It began with a realization that struck Bucky Buchstaber like a lightning bolt as he was approaching a favorite steelhead spot on Oregon’s Clackamas River one morning in 2012, only to find another angler in the run: “I realized it was a waste of time to get frustrated about something like finding someone fishing in a run I wanted to fish,” he recalled. “I wanted to take this hobby I love – fly fishing – and use it for something meaningful. I felt that if the fly fishing community could somehow pull together to create positive change, we could build something bigger than ourselves.”
The “something meaningful” that Buchstaber identified was a strategy for battling child sex trafficking through the construction of aquaponic tilapia farms. (According to UNICEF, an estimated two million children, the majority of them girls, are sexually exploited in the multibillion dollar commercial sex industry each year; 1.2 million children are trafficked each year.) The “pulling together” has become a non-profit known as the Fly Fishing Collaborative, where guides and craftsman donate their time and handiwork to raise the funds necessary to build the aquaponics operations.
“Around the time that we had the idea for FFC, a few friends of my wife and I — Jason & Brenda Sommer – had begun building tilapia farms at orphanages,” Buchstaber, a former pastor, continued. “The idea was that these farms would provide food, and in some cases, additional income, for the orphanages. This would allow orphanages to take in additional children. In those areas where child trafficking is particularly intense – like Southeast Asia and parts of Africa – the capability to accommodate more children would mean additional sanctuary for vulnerable boys and girls.” (An aquaponics farm operates as a closed food production system where fish can be cost-efficiently and sustainably grown while in turn providing fertilizer which can be used to nurture edible plants. It costs approximately $15,000 USD to build an aquaponics farm in developing countries.)
FFC’s fund-raising channels have evolved since the organization’s inception in 2013. From the beginning, the notion was to engage people in the angling community to offer their unique skill set and passion to the cause. Initially, the thought was for local tiers to donate steelhead and Atlantic salmon flies for sale. It soon became apparent that tying and auctioning off flies was too much work and not enough remuneration. Someone in the loose collaborative suggested that FFC design and sell a leather/shearling fly wallet. The handsome wallets were modestly popular…until they were featured on the website Uncrate and the magazine Real Simple. Sales took off, and FFC was soon in the position to underwrite its first aquaponics farm in northern Thailand. The farm (which FFC revisited in 2016) provides food for 163 children residing in three safe homes on the site.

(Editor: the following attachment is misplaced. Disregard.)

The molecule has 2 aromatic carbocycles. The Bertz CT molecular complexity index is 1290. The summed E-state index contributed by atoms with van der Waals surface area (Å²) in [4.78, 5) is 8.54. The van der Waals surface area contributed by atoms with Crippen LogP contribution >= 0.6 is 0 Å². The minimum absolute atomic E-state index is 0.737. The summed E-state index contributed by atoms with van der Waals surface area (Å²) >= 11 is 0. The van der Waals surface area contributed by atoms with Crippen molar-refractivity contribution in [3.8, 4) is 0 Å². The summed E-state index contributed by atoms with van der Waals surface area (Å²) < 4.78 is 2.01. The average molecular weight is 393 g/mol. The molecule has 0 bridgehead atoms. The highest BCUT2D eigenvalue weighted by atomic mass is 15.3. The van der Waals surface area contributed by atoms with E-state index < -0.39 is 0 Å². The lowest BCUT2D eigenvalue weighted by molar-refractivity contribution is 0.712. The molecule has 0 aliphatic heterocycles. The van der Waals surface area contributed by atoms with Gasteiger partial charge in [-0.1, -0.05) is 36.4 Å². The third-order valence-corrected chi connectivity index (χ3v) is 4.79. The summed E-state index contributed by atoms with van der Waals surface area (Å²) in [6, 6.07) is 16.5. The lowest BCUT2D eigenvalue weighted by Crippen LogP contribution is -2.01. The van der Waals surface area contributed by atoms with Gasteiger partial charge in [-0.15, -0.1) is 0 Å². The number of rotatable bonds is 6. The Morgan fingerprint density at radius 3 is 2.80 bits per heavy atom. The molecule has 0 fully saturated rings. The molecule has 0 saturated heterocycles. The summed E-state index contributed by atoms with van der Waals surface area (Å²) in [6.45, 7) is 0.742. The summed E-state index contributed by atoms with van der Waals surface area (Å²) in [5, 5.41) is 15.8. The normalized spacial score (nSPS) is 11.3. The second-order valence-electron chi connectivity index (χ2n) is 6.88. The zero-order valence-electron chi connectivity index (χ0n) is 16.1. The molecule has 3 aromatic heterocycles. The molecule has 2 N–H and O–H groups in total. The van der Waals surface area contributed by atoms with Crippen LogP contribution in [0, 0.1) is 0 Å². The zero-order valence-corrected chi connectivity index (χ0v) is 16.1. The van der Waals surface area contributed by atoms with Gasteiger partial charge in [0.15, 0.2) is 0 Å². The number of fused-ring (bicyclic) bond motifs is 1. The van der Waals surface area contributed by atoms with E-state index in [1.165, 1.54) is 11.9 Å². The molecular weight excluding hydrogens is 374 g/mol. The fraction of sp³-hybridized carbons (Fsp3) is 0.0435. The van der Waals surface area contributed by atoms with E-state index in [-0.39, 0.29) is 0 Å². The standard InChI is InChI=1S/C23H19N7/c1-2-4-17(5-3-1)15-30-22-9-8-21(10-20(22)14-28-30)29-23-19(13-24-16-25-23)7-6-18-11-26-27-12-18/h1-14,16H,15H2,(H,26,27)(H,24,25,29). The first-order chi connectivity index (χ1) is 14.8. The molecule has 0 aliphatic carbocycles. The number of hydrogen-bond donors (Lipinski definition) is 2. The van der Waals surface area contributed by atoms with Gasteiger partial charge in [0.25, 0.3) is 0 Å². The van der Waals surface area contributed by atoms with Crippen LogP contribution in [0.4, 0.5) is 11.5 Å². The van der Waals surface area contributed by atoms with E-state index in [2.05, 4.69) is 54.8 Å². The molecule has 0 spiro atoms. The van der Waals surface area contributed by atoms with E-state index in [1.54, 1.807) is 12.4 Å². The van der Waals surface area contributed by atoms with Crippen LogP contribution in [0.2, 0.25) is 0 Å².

FFC’s second fund-raising channel has been the donation and auctioning of guided fishing trips.
“We thought this could be good for all parties,” Buchstaber explained. “The guide builds a good reputation by donating his/her time to a great cause, and gets an opportunity to cultivate a long-term client. The angler gets a great trip, knowing his/her money is going to a good cause. Most important of all, the kids get a better chance at a good life – ‘Teach a kid to grow fish, he can eat forever.’ To date, nearly 30 guides/outfitters have joined the FFC.
Little Creek Outfitters, which leads trips on many Oregon rivers including the John Day, Deschutes and Sandy, was the first outfitter to sign on. “When Bucky told us about the Fly Fishing Collaborative, I asked how I could help,” said Marty Sheppard, who owns Little Creek Outfitters with his champion spey caster wife, Mia. “Donating a trip to a cause like this was very different from what we usually do, but it’s the right thing to do. Steelhead fishing is a big part of our lives, but it’s pretty insignificant in the larger scheme of things. Giving a trip to the Fly Fishing Collaborative is an opportunity to contribute to something significant. I’m personally not interested in building tilapia farms in Thailand or Africa. But I want to do my little part.”
To date, FFC has helped built aquaponics farms in Rwanda, Zimbabwe, Kenya, Uganda, a second facility in Thailand and Belize.
Thanks to the generosity of Saddleback Leather [link to http://www.saddlebackleather.com/], FFC now has a new revenue stream—a line of leather and leather/shearling fly fishing accessories. The products – which include a range of handsome fly wallets, reel cases and rod cases – will be available through select fly shops across the United States, and arrive with cards describing the FFC cause. “My customers are not only looking at these high quality leather fly fishing accessories as gifts, but many are buying them for their own use,” said Joel LaFollette, whose West Linn, Oregon shop, Royal Treatment Fly Fishing, has been an early adopter of the FFC line. “There’s something about pulling a classic Steelhead fly from a fine leather wallet that sets the tone for the day.” And, one might add, there’s something to knowing that one’s purchase is helping children avoid a despicable fate.
The Fly Fishing Collaborative has plans to build a second aquaponics farm in Kenya this summer.
Visit www.flyfishingcollaborative.org to learn about available trips and to view the organization’s high quality accessories…and where they are available.